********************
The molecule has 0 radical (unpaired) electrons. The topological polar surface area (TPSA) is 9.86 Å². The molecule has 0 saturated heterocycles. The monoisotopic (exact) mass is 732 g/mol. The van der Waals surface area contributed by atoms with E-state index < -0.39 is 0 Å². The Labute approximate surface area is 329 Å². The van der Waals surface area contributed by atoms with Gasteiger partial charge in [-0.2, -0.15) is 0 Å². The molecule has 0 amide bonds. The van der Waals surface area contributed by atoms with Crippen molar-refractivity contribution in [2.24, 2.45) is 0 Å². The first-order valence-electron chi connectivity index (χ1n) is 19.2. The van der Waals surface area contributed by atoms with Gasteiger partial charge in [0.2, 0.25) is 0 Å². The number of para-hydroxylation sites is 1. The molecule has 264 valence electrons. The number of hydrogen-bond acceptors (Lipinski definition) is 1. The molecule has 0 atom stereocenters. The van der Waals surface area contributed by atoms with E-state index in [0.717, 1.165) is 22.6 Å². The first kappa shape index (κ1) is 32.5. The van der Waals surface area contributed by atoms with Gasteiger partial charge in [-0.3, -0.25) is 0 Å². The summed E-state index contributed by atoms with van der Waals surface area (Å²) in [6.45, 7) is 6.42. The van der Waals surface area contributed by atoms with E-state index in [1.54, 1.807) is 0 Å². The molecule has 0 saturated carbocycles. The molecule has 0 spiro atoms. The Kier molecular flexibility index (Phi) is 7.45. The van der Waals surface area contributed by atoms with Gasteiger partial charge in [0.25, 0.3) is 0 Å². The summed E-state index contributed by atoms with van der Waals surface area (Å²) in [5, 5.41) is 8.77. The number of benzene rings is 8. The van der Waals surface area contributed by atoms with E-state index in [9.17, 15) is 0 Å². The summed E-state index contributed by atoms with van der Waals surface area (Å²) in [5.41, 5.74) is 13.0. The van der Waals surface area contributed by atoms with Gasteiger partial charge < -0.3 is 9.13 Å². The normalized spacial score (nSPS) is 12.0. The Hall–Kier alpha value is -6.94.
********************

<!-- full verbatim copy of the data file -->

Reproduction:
The molecule has 0 radical (unpaired) electrons. The topological polar surface area (TPSA) is 9.86 Å². The molecule has 0 saturated heterocycles. The monoisotopic (exact) mass is 732 g/mol. The van der Waals surface area contributed by atoms with E-state index < -0.39 is 0 Å². The Labute approximate surface area is 329 Å². The van der Waals surface area contributed by atoms with Gasteiger partial charge in [-0.2, -0.15) is 0 Å². The molecule has 0 amide bonds. The van der Waals surface area contributed by atoms with Crippen molar-refractivity contribution in [2.24, 2.45) is 0 Å². The first-order valence-electron chi connectivity index (χ1n) is 19.2. The van der Waals surface area contributed by atoms with Gasteiger partial charge in [0.2, 0.25) is 0 Å². The number of para-hydroxylation sites is 1. The molecule has 264 valence electrons. The number of hydrogen-bond acceptors (Lipinski definition) is 1. The molecule has 0 atom stereocenters. The van der Waals surface area contributed by atoms with E-state index in [0.717, 1.165) is 22.6 Å². The first kappa shape index (κ1) is 32.5. The van der Waals surface area contributed by atoms with Gasteiger partial charge in [-0.3, -0.25) is 0 Å². The summed E-state index contributed by atoms with van der Waals surface area (Å²) in [6.45, 7) is 6.42. The van der Waals surface area contributed by atoms with E-state index in [1.54, 1.807) is 0 Å². The molecule has 0 saturated carbocycles. The molecule has 0 spiro atoms. The Kier molecular flexibility index (Phi) is 7.45. The van der Waals surface area contributed by atoms with Gasteiger partial charge in [0.25, 0.3) is 0 Å². The summed E-state index contributed by atoms with van der Waals surface area (Å²) in [5, 5.41) is 8.77. The number of benzene rings is 8. The van der Waals surface area contributed by atoms with E-state index in [9.17, 15) is 0 Å². The summed E-state index contributed by atoms with van der Waals surface area (Å²) in [5.41, 5.74) is 13.0. The van der Waals surface area contributed by atoms with Gasteiger partial charge < -0.3 is 9.13 Å². The normalized spacial score (nSPS) is 12.0. The Hall–Kier alpha value is -6.94.